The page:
Monday, February 22, 2016


I have been waiting for this day for a very long time, my friends. I have been stalking our fellow poet and witchy woman, Magaly Guerrero, for a considerable time, hoping to feature her for your delight. And now here we are! Yay! You likely have encountered Magaly at her two blogs, Magaly Guerrero (Dark Fiction. Dark poetry. Balanced witchy living), and Magaly Guerrero's Pagan Culture, or at our sister site, Imaginary Garden With Real Toads, where she links up regularly. Draw your chairs in close. There be spirits here. Our tea may be steeped with a little of Magaly's  magic potion, and don't be surprised if you overhear an incantation or two. When two witchy women get together, anything can happen. For certain, there will be cackling!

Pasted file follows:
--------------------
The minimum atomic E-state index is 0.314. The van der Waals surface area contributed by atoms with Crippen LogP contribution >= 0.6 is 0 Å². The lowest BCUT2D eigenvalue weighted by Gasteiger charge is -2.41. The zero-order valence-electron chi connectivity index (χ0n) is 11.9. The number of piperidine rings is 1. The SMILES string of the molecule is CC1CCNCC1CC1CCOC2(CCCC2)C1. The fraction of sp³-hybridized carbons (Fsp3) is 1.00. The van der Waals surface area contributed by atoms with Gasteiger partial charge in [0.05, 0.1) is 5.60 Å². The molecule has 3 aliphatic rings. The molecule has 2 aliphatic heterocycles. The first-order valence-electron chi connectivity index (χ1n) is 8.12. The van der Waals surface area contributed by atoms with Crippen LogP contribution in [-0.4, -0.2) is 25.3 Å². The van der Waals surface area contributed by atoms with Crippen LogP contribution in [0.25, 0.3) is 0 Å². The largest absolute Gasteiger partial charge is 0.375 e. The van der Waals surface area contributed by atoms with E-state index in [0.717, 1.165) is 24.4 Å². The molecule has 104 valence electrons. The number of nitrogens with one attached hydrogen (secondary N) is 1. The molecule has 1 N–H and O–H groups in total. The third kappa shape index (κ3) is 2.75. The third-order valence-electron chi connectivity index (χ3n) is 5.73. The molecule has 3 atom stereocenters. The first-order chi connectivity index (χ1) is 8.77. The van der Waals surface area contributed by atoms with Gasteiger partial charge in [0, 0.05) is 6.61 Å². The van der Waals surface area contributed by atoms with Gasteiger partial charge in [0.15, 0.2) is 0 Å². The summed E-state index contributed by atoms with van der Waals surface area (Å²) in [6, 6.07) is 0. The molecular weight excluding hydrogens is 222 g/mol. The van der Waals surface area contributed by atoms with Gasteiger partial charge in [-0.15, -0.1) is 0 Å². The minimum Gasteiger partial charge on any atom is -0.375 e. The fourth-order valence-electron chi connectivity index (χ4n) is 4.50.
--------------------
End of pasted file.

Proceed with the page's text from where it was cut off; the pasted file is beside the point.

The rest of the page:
Sherry: Magaly, yippee! Here we finally are! Tell us where on the planet  you make your home, and what is wonderful about it?

Magaly: I live in New York City, with a Piano Man, a Little Princess, and an urban garden that always threatens to take over our apartment… especially when the Wheel of the Year turns towards the cooler months. I’m minutes from Manhattan and right across the street from an enormous park. This is perfect, since I would lose my wits without a healthy amount of forest nearby… and horses—which I never, ever, ever feed while their caretakers are not looking *cough*. 

Sherry:  A wonderfully exciting  place to live! Tell me, as one who lives vicariously if, indeed, I live at all, do you have a favorite place to go in the Big Apple?